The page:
Luharia Bhilala, a gaunt farmer in his thirties, squatted on his porch. His eyes were fixed on the small rice paddy that slants downward to the Narmada, one of central India's holy rivers. For generations, the Narmada has sustained Bhilala's community. But just two days earlier, it had risen up and surged over his fields, ruining rice plants as he watched helplessly. Bhilala cannot trust his river anymore.

Situated between two dams on the Narmada--one complete and the other under construction--the town of Jalsindhi will likely slip beneath the rising river within two months. In February, the Indian Supreme Court lifted a four-year-old ban on construction of the new Sardar Sarovar dam, threatening Jalsindhi and dozens of other towns, prompting activists from India and abroad to rise up in opposition.

When more rain comes, Bhilala knows the water will cover his land, his house and half of Jalsindhi. If the monsoon persists, an estimated 12,000 people in 61 villages between the dams will uprooted. When the 375-foot dam is finished, as many as 400,000 people might have been displaced.

"I will not run away and try to save my life," Bhilala said last week as hundreds of activists led by novelist Arundhati Roy gathered for a six-day Rally for the Valley here and in neighboring villages. "I will go under the water myself."

Hundreds of farmers in the valley have pledged not to leave when the waters rise. It is a last act of desperation by a community that has fought a 14-year war against the government's plans to build 3,300 dams--all but 30 of them relatively small--on the 780-mile-long river. Six have already been built, displacing more than 100,000 people, and eight are under construction.

The system of dams is intended to provide electrical power and irrigation for the region; the Sardar Sarovar alone is designed to generate 1,450 megawatts of electricity and bring drinking water to 8,000 villages. But environmentalists have charged that it would disturb the valley's fragile ecosystem. In 1993, the World Bank withdrew a loan to the project because of protests, and in 1995 the Supreme Court imposed the construction ban that it lifted in February.

Bhilala's village lacks electricity, a medical clinic or even a road. If he agrees to move out, the government has promised him a new plot of land, with access to education and health services, in the neighboring state of Gujarat. More than 8,000 families from his town have already received such benefits.

"I do not want a poor tribal farmer to be condemned forever to a life without the basic services. I would like to convert the trauma of displacement into an opportunity," said Cheruvettolil Koshi, managing director of the Sardar project.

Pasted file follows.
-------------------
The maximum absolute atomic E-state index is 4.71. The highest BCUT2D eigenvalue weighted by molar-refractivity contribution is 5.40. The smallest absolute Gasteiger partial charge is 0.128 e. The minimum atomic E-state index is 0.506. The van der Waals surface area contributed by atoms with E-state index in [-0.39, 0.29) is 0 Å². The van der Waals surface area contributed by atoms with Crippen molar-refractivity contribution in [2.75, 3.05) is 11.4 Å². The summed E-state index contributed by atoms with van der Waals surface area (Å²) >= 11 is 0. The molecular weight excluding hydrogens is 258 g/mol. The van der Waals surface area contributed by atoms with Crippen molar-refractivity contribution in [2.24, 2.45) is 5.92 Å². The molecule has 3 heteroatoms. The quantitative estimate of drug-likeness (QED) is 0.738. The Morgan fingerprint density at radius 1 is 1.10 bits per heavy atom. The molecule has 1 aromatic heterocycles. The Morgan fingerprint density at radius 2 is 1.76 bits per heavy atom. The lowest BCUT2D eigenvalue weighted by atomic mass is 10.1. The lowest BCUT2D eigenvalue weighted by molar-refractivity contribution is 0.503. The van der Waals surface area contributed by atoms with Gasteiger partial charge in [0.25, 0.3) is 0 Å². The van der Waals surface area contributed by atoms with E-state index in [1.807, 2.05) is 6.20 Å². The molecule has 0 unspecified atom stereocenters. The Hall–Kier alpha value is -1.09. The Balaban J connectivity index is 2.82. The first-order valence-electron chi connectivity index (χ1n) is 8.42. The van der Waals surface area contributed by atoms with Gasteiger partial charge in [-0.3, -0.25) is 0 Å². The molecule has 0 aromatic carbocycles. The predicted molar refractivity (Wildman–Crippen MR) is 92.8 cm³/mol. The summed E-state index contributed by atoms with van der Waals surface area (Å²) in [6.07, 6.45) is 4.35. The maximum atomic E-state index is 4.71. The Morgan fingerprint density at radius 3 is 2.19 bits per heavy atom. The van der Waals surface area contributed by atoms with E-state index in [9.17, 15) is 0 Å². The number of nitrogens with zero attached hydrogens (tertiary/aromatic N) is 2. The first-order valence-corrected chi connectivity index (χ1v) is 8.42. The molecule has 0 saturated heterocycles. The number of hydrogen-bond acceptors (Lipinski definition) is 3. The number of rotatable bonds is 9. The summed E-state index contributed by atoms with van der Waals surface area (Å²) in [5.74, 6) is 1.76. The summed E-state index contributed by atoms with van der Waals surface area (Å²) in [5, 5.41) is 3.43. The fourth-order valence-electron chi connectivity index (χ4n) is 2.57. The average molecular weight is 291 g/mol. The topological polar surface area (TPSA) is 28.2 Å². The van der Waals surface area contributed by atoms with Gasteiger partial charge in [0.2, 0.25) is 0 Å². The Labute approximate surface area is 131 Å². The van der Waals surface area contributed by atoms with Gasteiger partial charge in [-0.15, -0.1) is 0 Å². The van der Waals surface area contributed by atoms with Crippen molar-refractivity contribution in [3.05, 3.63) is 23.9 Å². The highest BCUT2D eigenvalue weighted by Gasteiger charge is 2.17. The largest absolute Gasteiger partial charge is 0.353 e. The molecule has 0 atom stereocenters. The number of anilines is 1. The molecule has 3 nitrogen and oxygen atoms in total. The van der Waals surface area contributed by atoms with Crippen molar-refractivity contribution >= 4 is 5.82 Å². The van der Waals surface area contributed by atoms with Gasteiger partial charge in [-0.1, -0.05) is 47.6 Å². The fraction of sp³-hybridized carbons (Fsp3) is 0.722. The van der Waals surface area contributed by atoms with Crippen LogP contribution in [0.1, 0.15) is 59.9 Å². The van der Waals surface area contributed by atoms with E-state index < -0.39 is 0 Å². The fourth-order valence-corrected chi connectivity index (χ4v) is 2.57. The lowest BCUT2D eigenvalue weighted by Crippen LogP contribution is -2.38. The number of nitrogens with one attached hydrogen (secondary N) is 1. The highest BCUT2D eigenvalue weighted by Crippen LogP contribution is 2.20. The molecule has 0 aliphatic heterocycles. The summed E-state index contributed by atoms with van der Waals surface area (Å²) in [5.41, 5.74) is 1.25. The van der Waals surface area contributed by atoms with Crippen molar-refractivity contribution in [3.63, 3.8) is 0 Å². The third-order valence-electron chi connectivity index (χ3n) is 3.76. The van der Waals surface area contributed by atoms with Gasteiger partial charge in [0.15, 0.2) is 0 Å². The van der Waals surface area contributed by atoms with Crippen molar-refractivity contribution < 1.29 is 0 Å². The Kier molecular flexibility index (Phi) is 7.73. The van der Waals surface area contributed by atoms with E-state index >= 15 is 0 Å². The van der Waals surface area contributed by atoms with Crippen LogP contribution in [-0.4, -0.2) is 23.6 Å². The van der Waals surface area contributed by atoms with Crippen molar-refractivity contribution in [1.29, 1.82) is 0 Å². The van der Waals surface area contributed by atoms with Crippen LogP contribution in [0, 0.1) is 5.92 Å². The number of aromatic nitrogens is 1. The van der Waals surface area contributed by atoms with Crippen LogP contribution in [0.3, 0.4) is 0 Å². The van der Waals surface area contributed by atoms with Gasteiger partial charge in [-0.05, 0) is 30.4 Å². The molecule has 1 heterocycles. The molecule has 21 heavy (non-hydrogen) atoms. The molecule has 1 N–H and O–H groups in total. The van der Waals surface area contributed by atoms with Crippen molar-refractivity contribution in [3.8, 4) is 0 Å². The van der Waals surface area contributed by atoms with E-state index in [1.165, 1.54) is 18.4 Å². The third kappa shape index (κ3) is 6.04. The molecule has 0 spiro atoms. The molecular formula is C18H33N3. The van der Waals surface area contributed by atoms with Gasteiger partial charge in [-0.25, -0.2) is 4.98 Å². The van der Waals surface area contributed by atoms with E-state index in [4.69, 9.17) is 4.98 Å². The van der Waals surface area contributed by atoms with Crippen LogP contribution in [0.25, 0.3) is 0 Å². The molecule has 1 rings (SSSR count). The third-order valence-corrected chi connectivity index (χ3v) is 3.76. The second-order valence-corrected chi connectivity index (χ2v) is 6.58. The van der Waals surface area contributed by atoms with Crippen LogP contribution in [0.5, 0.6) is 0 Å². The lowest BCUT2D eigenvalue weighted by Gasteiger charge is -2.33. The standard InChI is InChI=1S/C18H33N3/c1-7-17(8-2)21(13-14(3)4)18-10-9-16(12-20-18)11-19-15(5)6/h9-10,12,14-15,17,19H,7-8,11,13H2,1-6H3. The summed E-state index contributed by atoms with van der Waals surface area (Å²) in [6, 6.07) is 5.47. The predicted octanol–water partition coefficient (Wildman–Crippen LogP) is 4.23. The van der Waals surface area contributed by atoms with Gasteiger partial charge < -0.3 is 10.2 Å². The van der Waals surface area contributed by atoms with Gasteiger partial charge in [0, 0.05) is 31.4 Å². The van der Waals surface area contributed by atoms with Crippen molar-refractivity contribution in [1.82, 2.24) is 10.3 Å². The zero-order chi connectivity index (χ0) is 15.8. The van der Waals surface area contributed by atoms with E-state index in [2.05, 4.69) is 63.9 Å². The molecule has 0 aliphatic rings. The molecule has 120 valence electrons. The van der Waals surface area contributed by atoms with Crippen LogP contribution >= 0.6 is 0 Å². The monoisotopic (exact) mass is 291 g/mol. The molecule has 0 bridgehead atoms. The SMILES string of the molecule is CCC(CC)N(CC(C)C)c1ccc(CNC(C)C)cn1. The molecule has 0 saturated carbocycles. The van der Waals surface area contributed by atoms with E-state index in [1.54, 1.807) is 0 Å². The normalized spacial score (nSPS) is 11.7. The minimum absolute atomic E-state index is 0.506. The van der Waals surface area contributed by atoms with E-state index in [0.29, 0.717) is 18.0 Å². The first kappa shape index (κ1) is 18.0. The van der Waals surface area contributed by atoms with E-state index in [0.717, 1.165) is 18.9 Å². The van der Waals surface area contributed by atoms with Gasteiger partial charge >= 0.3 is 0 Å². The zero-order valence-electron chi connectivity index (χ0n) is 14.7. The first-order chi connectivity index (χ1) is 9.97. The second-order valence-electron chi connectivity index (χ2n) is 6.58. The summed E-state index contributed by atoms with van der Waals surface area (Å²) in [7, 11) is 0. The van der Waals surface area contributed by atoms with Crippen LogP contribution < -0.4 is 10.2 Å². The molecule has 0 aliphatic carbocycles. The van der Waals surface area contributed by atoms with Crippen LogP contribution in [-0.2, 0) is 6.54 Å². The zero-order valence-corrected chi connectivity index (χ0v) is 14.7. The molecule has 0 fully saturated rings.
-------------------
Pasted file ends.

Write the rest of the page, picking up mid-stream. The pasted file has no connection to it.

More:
Koshi argued that dams prevent widespread hunger. "How do we feed our millions?" he asked. "Availability of water for agriculture has enabled India to become self-sufficient in food production."

But for Bhilala and thousands like him, the idea of leaving their birthplace is unimaginable.

The farmers found an unlikely champion this summer when Roy--whose first novel, "The God of Small Things," won Britain's Booker Prize--published a second book criticizing the politics and predations of big dams. Called "The Greater Common Good," it described how millions of people would lose their land and homes--and thrust the novelist into the role of spokeswoman for the "Save the Narmada" movement.

In an interview in New Delhi before the rally, Roy said the sudden commercial success of her first book "made me feel as though every emotion in the book had been traded in for money. It catapulted me into a kind of panic. I could not be a silver statue with a silver heart forever. I felt I needed to seek out the world of 'The God of Small Things,' the world of the little girl who grew up on a river in a village."

Roy's new book, initially published as a magazine essay in May, has generated huge national interest in the dam issue. India has built more than 3,000 dams in the past 50 years, enabling large areas to get electricity and develop agriculture. But environmental groups say that 25 million to 30 million people have been displaced in the process, fishing areas have been ruined and thousands of acres of rich forest land destroyed.

Last week, hundreds of activists ranging from interior decorators to academics and dancers to garment makers joined Roy for the rally and a tour of the Narmada valley. Medha Patkar, a gray-haired Indian grass-roots leader, pledged to stand in the rising waters' path even if she drowned.

"The benefits of the dam never go to those who are uprooted," Patkar charged. She was later arrested as she stood in waist-deep water with farmers from a neighboring village.

The demonstrators were greeted by thousands of farmers, fishermen and sailboat operators.

"For generations we have built a life around the river. Where will we go?" said Madan Kewat as he anchored his boat. Kewat's village, Telibhattiyan, is expected to be submerged if another dam, the Maheshwar, is built on the Narmada. Villagers, refusing to accept a resettlement package, have repeatedly occupied the site to stop construction.

In a rejoinder to Roy's essay, B. G. Verghese, a water expert at the Center for Policy Research, wrote, "Costs have little meaning when weighed against corresponding benefits." He noted that 60 percent of the water that Roy uses in New Delhi came from a dam.

To Roy, however, the proliferation of dams is ominous for India and the world. "The story of the Narmada," she writes in her new book, "is a war for the rivers, the mountains and the forests of the world." With luck, she writes, the 21st century may bring "the dismantling of the big--big bombs, big dams, big ideologies, big contradictions, big countries, big wars, big heroes, big mistakes. Perhaps it will be the century of the small."

CAPTION: Author Arundhati Roy, greeted during a march in central India, has emerged as dam opponents' champion.